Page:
1. I think we are definitely destroying ourselves. And we’ve always been self-destructive. It was probably a survival technique, way back when – smash everything except what we define as ‘us’, and so stay alive. If the environment’s ruined, move to another one. Except now we dominate the planet and there isn’t another environment to move to. Damn. It’s been staring us in the face a while – Einstein pointed it out in the late 1940s when he explained that nuclear weapons changed everything…except the way we think. And I think that’s true of a lot of what we’ve invented, build and consume, especially on the scale we’re doing it at.

    1. I suspect it’s already happening, when you look at how many species of bacteria are turning up antibiotic resistant, these days. They were around long before us… and they won’t get dented by our puny efforts to control them.

  2. I’m of the opinion that we should do what we can to bring back species that are extinct because of humans, but we shouldn’t bring back species that went extinct before us. Huia are a great example.

    Fascinating that your great aunt had a pair of huia specimens! My great great grandfather used to keep them as pets. Such beautiful birds and a real shame that they are all gone. Their extinction came as a real surprise to many. I guess that we should just be thankful that other birds such as the kakapo were saved from the same fate.

    1. Yes – DOC has done a wonderful job pulling various species back from the brink. (A ‘collecting hat’ they used for the insemination programme is on display in Te Papa.) It’s always possible that the huia are still around – after all, the takahe was thought extinct. Hopefully there is a breeding population out there somewhere, deep in the Urewera maybe, or the Tararuas? On that note, incidentally, it’s been great in recent years to get tui returning to urban areas – a real recovery.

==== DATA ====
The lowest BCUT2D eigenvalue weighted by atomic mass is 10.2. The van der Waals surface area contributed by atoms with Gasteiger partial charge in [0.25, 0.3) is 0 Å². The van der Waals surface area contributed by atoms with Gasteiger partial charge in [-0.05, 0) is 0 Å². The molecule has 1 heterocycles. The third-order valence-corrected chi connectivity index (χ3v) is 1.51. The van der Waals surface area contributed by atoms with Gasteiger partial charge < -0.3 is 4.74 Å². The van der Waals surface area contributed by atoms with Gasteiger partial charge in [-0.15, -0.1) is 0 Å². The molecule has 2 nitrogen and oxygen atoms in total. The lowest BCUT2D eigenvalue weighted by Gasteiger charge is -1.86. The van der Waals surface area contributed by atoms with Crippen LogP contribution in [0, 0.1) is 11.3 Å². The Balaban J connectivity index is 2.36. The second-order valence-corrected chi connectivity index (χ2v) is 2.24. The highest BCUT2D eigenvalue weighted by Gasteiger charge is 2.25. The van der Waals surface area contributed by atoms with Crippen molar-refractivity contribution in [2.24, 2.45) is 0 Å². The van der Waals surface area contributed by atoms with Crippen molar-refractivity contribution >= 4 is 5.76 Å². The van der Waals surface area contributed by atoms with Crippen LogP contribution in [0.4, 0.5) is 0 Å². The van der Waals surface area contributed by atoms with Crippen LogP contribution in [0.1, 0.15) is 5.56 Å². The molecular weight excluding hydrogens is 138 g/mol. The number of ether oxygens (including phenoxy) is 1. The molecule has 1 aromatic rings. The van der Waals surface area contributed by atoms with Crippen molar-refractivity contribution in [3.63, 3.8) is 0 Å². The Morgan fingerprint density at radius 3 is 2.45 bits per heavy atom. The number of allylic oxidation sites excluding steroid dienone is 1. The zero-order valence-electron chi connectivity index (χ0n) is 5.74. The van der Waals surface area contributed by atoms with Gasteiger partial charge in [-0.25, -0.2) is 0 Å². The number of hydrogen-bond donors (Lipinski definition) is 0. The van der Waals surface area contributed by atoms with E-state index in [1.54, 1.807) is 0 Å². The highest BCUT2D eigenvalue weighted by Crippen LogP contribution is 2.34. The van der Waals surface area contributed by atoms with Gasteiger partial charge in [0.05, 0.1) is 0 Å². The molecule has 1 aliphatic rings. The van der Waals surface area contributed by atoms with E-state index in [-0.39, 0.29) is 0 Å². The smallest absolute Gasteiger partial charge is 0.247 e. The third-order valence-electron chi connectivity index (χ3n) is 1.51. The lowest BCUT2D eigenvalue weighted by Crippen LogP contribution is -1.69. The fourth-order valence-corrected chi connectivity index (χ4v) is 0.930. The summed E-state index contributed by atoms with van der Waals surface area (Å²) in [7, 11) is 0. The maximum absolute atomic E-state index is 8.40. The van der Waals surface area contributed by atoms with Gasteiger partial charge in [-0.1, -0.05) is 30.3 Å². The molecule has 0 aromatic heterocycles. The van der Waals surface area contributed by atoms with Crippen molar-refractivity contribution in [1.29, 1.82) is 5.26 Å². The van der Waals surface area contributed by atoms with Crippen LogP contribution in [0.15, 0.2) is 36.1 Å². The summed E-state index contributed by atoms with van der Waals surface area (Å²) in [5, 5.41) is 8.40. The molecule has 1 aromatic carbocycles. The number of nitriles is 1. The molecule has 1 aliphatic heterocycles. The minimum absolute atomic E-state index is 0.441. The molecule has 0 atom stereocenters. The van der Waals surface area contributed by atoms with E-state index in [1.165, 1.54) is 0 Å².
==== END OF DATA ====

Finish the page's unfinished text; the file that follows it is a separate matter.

The one that still intrigues me is the moa: Fijordland’s always been the suspect refugium for them, and just a few years ago there was talk of lost moa in back-country Hawke’s Bay. Personally I doubt that any are left – there would have to be a breeding population of dozens, at least, for them to survive; and the combination of their physical size and the fact that we pretty much poke into every corner of even Fijordland these days suggests we’d have found them by now, if there were any to find.

      1. The re-discovery of the Takahe is fascinating, not least because it isn’t like they are small brown birds that might easily be missed – they are like walking traffic lights. Incredible that they were thought lost and then found again!

        I’d love to believe that there are a small population of huia waiting to be discovered, how incredible that would be. Sadly I don’t hold out much hope though. The South Island kokako is a different matter.

        My Gramps may have been one of the last people alive to have seen a laughing owl. He was fairly certain that’s what it was. That’s another species I wish we still had.